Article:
7 thoughts on “Whither hyperlocal? Still in search of sustainability

  1. I think if people stop looking for citizen journalism and start looking for citizenship they’ll see success – not on a grand scale, but a much more important one – a useful scale.

  2. You seem to assume that Marc’s somewhat trolling claim has some veracity. When you say “In some ways, this is probably why the hyperlocal blogs in Birmingham didn’t work” you need to back that up with some level of fact. We have a number of blogs that have been running for well over a decade and are quite happy thank you very much.

    Just because the mainstream media turned up to this particular party well and truly late (five years ago, really?) you can’t impose a performance model based on replicating something we never expressed an interest in.

    Many of us just wanted to run sites that were interesting to our communities. We’re not breaking news, we’re not feeding some sort of beast. We tell people when a tree has fallen over or if a local cat has a nice face. We never tried to replace mainstream media but mainstream media clung to the hyperlocal model as if it would somehow validate its reason for existing.

    The important thing to understand about this is its unlike the thing you want to replace. The Internet is flexible so things do not need to be sustainable. I’ve run a hyperlocal site for 12 years that is pretty well moribund these days. I know from experience that if I fancy putting the effort in I can build up the traffic to the same level it had in 2001 with a few weeks effort. I do every now and then, then I get bored again and do other things.

    If you want to build a replacement for local news then you really need to do it yourself rather than accusing us of failing to do something we never set out to do.

  3. If you read the comments post you’ll see the big problem with his assertion that hyperlocal in Birmingham failed: Marc has his own idea of success which is in direct conflict with the objectives of the site owners. Measuring the success of anything is only valuable when measured against its original aim. Instead, hyperlocals are constantly measured against the unreasonable expectations of others.

  4. Thanks for the comment Nick. Yeah, in terms of local citizen journalism projects, they usually lose steam. My view is that people really wanted to become journalists and cover local news, they would have. They don’t go into it usually because they have a lot of extra time on their hands, especially during a recession.

    When you say “start looking for citizenship”? What do you mean on a practical level?

  5. There’s something useful yet to be written about economies of Hyperlocal (maybe I should have a go…). Discussions of success hinge on whether a particular model of hyperlocal or a single site has or hasn’t washed its face financially. A broader analysis might examine how hyperlocals create economic value for others. By way of an example, when the Birmingham Post recently covered a story that I broke (on bournvillevillage.com) they obviously created economic value from it (ads online or in the physical paper). I gained none but then I don’t blog this stuff for the money (I do it for the fun and for the ‘citizenship’). So value is created from hyperlocal that then circulates in the creative economy, keeping the good people of The Birmingham Post in a job.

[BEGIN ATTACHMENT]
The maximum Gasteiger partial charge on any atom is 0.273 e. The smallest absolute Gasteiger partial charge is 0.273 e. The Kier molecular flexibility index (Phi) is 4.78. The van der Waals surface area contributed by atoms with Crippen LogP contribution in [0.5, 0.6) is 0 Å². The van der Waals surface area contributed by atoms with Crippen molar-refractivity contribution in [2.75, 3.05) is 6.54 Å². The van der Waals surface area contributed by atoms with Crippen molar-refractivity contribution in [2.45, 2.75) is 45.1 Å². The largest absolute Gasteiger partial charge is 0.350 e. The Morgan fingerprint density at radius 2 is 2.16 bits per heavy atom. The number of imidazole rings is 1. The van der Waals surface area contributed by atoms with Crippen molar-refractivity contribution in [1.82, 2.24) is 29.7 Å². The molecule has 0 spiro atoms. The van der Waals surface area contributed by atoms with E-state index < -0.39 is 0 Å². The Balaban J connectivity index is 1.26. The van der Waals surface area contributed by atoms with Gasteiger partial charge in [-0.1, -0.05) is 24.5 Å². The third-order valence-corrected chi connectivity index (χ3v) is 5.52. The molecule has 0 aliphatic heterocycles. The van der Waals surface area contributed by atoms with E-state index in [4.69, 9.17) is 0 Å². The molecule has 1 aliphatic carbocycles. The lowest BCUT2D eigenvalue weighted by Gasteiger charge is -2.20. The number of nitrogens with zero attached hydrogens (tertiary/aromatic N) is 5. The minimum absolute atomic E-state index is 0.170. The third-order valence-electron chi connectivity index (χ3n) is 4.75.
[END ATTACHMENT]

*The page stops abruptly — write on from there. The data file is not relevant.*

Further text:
I haz a proud.

  6. Daz, Dave and Philip, thanks for the comments. I spotted that there was a little friction in the comments, and I also completely understand that the motivation for a lot of community bloggers isn’t economic and isn’t to replace what is being lost as local journalism in the UK.

    I started in local journalism, which is why this area interests me. I covered local school board meetings and the local life of small communities in western Kansas. In terms of covering local life, I think that local bloggers will definitely do that, as you point out Daz. However, I don’t see unpaid people covering public meetings unless they have an interest in them.

    I’m not saying that the Birmingham bloggers failed because they don’t do what journalists do. I don’t expect bloggers who are covering their communities for their own interests to do that kind of bread-and-butter journalism. When I say that blogs “didn’t work” in terms of taking up the slack for declining number of paid journalists covering local issues, I should have been clearer that I don’t expect them to.

    I will take issue with this statement:
    “The Internet is flexible so things do not need to be sustainable.”

    I will cede that covering local community life when you want to doesn’t need to have a business model. It doesn’t need to be sustainable, and people do it all the time in novel ways including blogging, updating Facebook and Twitter and posting pictures online. However, when it comes to accountability journalism, covering public meetings and such, then there does need to be some thought about financial sustainability.

    As all three of you point out, you have completely different motivations in blogging about your communities than I do as a professional journalist. I’m not calling the Birmingham projects a failure, but I am saying that this is one of a number of examples where as you say, you weren’t signing up to be professional journalists. Hyperlocal blogging isn’t going to replace the local journalists that we’re losing. You’re doing something completely different.

  7. My half-arsed hyperlocal blogging does a way better job of ‘accountability journalism’ than the local press ever did. I think you recall such activity with rose-tinted spectacles as if it was never partial or selective, or politically motivated.